Basque-Icelandic pidgin


Basque-Icelandic pidgin

The Basque-Icelandic pidgin was a pidgin spoken in Iceland in the 17th century. It developed due to the contact that Basque traders had with the Icelandic locals,cite book
last = Deen
first=Nicolaas Gerard Hendrik
title=Glossaria duo vasco-islandica
place=Amsterdam
Publisher=H.J. Paris
year=1937
] cite book
last=Bakker
first=Peter
first2=Gidor
last2=Bilbao
last3=Deen
first3=Nicolaas Gerard Hendrik
last4=Hualde
first4=Jose Ignacio
year=1991
chapter=Basque Pidgins in Iceland and Canada Peter
title=Colección Miscelánea
volume=23
place=San Sebastian, Spain
publisher=Diputación Foral de Gipuzkoa
] probably in Vestfirðir. The vocabulary was heavily based upon the Labourdin Basque language, but also in an Atlantic pidgin with Romance and English influences.

It is documented in two glossaries found around 1905 by Jón Helgason in the Bibliotheca Arnamagnaeana of the University of Copenhagen:cite web
last=Knörr
first=Henrike
year=2007
accessdate=2008-02-15
title=Basque Fishermen in Iceland Bilingual vocabularies in the 17th and 18th centuries
url=http://www.euskosare.org/euskara/basque_fishermen_iceland_bilingual_vocabularies_17_18_centuries
] " [http://www.euskomedia.org/aunamendi/52804 islandés] " in the Spanish-language Auñamendi Encyclopedia, Mariano Estornés Lasa.] "Vocabula gallica" ("French words") and "Vocabula biſcaïca" ("Biscayne words").Helgason called the attention of Christianus Cornelius Uhlenbeck, an expert in Basque from the University of Leyden on them.His post-graduate student, N.G.H. Deen, traveled in 1927 to the Basque Country to collaborate with Julio de Urquijo on the research that Deen published as his doctorate thesis in 1937.The manuscripts were sent back to Iceland in 1986, but one of them was lost.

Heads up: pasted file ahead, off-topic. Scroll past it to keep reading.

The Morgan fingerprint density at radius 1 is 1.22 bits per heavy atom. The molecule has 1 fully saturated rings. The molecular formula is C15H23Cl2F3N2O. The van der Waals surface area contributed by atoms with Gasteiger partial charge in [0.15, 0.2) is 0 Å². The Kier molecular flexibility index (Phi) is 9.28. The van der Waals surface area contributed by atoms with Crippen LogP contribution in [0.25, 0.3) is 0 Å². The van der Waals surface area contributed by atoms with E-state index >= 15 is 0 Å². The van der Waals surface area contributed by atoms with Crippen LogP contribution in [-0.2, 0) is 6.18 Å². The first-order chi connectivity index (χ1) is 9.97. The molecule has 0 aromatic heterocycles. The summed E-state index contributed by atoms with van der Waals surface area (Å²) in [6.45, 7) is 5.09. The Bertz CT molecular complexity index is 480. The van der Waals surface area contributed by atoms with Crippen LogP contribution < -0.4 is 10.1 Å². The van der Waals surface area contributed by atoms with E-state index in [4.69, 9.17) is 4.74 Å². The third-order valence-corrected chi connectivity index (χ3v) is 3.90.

Another Basque pidgin arose from contact between Basque whalers and Aboriginal inhabitants in the Gulf of St. Lawrence and Strait of Belle Isle.Fact|date=September 2008

amples

*"for ju mala gissuna". "You are a bad man". "for ju" points to English "for you"; "mala" is "bad" in Spanish; "gizona" is "the man" in modern Basque.
*"normandia chave andia". "The French know a lot". "normandia" is Normandy, a part of France; forms similar to "chave" are present in Mediterranean Lingua Franca (Sabir) and other pidgins and creoles (see "savvy" for an English cognate); "handia" is modern Basque for "the big one".

References

External links

* [http://www.geocities.com/athens/9479/kreole.html#3 Examples] .
* [http://www.snjafjallasetur.is/basque.html Slaying of Spaniards in the West fjords in 1615] , an exhibition and a conference on 24th of June 2006 about a massacre of Basque castaways by the Icelandic locals.


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